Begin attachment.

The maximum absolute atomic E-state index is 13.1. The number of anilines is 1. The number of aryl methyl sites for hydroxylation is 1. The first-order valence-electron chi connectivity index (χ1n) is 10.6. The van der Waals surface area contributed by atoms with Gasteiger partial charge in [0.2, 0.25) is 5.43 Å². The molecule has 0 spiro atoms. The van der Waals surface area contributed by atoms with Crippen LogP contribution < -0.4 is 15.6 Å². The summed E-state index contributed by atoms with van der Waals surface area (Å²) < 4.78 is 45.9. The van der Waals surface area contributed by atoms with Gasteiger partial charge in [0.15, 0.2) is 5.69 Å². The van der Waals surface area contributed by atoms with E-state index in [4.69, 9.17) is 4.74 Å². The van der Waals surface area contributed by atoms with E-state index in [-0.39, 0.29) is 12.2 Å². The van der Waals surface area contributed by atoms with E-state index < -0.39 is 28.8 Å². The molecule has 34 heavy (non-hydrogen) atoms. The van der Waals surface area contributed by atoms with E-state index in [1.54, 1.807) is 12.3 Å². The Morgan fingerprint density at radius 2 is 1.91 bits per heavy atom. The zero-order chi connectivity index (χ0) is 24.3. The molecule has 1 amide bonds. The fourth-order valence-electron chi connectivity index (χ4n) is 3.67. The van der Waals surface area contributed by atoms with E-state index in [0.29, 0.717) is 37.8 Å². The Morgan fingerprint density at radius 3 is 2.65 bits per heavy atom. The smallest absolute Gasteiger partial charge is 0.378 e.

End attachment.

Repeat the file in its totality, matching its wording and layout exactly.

The maximum absolute atomic E-state index is 13.1. The number of anilines is 1. The number of aryl methyl sites for hydroxylation is 1. The first-order valence-electron chi connectivity index (χ1n) is 10.6. The van der Waals surface area contributed by atoms with Gasteiger partial charge in [0.2, 0.25) is 5.43 Å². The molecule has 0 spiro atoms. The van der Waals surface area contributed by atoms with Crippen LogP contribution < -0.4 is 15.6 Å². The summed E-state index contributed by atoms with van der Waals surface area (Å²) < 4.78 is 45.9. The van der Waals surface area contributed by atoms with Gasteiger partial charge in [0.15, 0.2) is 5.69 Å². The van der Waals surface area contributed by atoms with E-state index in [4.69, 9.17) is 4.74 Å². The van der Waals surface area contributed by atoms with E-state index in [-0.39, 0.29) is 12.2 Å². The van der Waals surface area contributed by atoms with E-state index < -0.39 is 28.8 Å². The molecule has 34 heavy (non-hydrogen) atoms. The van der Waals surface area contributed by atoms with E-state index in [1.54, 1.807) is 12.3 Å². The Morgan fingerprint density at radius 2 is 1.91 bits per heavy atom. The zero-order chi connectivity index (χ0) is 24.3. The molecule has 1 amide bonds. The fourth-order valence-electron chi connectivity index (χ4n) is 3.67. The van der Waals surface area contributed by atoms with E-state index in [0.29, 0.717) is 37.8 Å². The Morgan fingerprint density at radius 3 is 2.65 bits per heavy atom. The smallest absolute Gasteiger partial charge is 0.378 e.